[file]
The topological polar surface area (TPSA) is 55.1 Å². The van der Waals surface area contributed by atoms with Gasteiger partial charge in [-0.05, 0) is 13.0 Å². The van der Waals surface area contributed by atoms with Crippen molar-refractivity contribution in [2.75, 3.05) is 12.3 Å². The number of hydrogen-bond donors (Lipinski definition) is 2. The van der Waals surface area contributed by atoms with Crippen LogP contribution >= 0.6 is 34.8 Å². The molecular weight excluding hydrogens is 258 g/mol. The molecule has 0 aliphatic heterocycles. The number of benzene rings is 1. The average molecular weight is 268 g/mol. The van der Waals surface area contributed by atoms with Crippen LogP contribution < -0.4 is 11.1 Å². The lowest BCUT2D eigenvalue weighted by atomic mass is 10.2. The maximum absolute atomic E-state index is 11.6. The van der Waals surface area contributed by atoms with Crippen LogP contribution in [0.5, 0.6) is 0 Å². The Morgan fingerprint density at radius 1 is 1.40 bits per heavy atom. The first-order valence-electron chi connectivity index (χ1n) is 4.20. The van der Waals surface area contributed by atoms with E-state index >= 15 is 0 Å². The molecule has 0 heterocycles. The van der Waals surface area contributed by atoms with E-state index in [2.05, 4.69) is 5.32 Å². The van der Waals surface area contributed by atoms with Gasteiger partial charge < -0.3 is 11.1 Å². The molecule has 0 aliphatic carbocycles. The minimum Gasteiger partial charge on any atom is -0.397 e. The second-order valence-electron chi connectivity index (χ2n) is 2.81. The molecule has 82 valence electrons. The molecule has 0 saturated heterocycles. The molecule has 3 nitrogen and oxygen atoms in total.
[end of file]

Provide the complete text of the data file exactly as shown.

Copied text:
The topological polar surface area (TPSA) is 55.1 Å². The van der Waals surface area contributed by atoms with Gasteiger partial charge in [-0.05, 0) is 13.0 Å². The van der Waals surface area contributed by atoms with Crippen molar-refractivity contribution in [2.75, 3.05) is 12.3 Å². The number of hydrogen-bond donors (Lipinski definition) is 2. The van der Waals surface area contributed by atoms with Crippen LogP contribution >= 0.6 is 34.8 Å². The molecular weight excluding hydrogens is 258 g/mol. The molecule has 0 aliphatic heterocycles. The number of benzene rings is 1. The average molecular weight is 268 g/mol. The van der Waals surface area contributed by atoms with Crippen LogP contribution < -0.4 is 11.1 Å². The lowest BCUT2D eigenvalue weighted by atomic mass is 10.2. The maximum absolute atomic E-state index is 11.6. The van der Waals surface area contributed by atoms with Crippen LogP contribution in [0.5, 0.6) is 0 Å². The Morgan fingerprint density at radius 1 is 1.40 bits per heavy atom. The first-order valence-electron chi connectivity index (χ1n) is 4.20. The van der Waals surface area contributed by atoms with E-state index >= 15 is 0 Å². The molecule has 0 heterocycles. The van der Waals surface area contributed by atoms with E-state index in [2.05, 4.69) is 5.32 Å². The van der Waals surface area contributed by atoms with Gasteiger partial charge < -0.3 is 11.1 Å². The molecule has 0 aliphatic carbocycles. The minimum Gasteiger partial charge on any atom is -0.397 e. The second-order valence-electron chi connectivity index (χ2n) is 2.81. The molecule has 82 valence electrons. The molecule has 0 saturated heterocycles. The molecule has 3 nitrogen and oxygen atoms in total.